Whooping cough vaccine in pregnancy
Whooping cough (pertussis) is a respiratory (lung) infection that develops into severe coughing fits. This illness can make babies very ill. The vaccine, which is given to you during pregnancy, protects babies against this illness until they are old enough to have their first vaccinations.
When should I be offered the whooping cough vaccine?
Your GP or midwife will offer you the whooping cough vaccine between 16 and 32 weeks of pregnancy. This gives you and your baby the best protection, but you can have the vaccine right up until you go into labour.
Getting this vaccination while you are pregnant will help protect your baby from developing whooping cough in the first few weeks of their life. The immunity you get from the vaccine passes through the placenta to your unborn baby. This will protect them until they are vaccinated at 2 months old.
Is the whooping cough vaccine safe?
Yes. The vaccine has been used successfully in the UK and other countries for several years. There is no evidence that it can cause harm to you or your baby.
Read more about the whooping cough vaccine and safety in pregnancy.
COVID-19 vaccine in pregnancy
Having the COVID-19 vaccine during pregnancy helps to protect you and your baby from serious illness.
If you have not had any COVID-19 vaccines and you get pregnant, you may be offered the COVID vaccine in autumn. You may have this at the same time as the flu vaccine.
If you have a higher chance of getting very ill from COVID-19, you may be offered a vaccine at other times of the year.
The vaccine does not contain any live virus so cannot give you or your baby COVID-19. Studies have shown that it is safe to have the vaccine at any stage of pregnancy.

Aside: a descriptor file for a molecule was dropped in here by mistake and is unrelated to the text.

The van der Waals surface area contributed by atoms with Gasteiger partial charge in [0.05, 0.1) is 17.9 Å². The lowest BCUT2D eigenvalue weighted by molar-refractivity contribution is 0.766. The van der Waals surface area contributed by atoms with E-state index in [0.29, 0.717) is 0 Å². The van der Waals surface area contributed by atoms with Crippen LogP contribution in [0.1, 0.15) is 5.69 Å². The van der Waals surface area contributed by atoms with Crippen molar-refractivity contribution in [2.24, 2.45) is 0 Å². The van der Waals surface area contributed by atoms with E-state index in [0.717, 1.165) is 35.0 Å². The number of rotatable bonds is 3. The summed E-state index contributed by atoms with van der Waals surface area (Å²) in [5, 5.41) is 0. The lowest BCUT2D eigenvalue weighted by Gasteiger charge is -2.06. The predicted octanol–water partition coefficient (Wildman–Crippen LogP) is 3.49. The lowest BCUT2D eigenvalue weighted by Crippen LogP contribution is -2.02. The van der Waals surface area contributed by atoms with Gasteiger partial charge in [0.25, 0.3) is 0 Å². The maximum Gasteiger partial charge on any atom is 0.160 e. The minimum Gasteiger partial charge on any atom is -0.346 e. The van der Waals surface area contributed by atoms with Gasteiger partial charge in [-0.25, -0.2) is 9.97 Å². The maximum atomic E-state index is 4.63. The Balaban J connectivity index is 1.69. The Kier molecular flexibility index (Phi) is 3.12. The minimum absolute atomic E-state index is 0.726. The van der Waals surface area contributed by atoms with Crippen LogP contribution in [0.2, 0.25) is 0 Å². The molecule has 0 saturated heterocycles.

Read more about having the COVID-19 vaccine during pregnancy.
Flu vaccine in pregnancy
Catching flu during pregnancy can cause complications for you and your baby. Having the flu vaccine as soon as you are offered it will give you the most protection. The best time to have a flu vaccine is in the autumn, before flu starts circulating.
The vaccine does not contain any live virus, so it cannot cause flu. It is safe to have the vaccine at any stage during pregnancy.
Some people get a slight temperature and aching muscles for a couple of days afterwards. You may also feel a bit sore at the injection site.
In some areas, midwives can give a flu vaccine at the antenatal clinic. In others, you will need an appointment at a GP practice. Some community pharmacies also offer flu vaccination that is free of charge through the NHS.
Find out more about the flu vaccine in pregnancy.
Travel vaccinations in pregnancy
Some vaccines that use live bacteria or viruses are not recommended during pregnancy because the virus or bacteria could harm the baby in the womb.
It is best to avoid visiting countries or areas where you will need to have vaccinations before you travel. If this is not possible, talk to your GP or a travel nurse. They can explain any risks and benefits of the vaccinations you need.
If you are going to a country where there is a high chance of getting an infection, such as yellow fever, it may be safer to have the live vaccine than to travel unprotected.
The NHS website has more information about having travel vaccinations during pregnancy.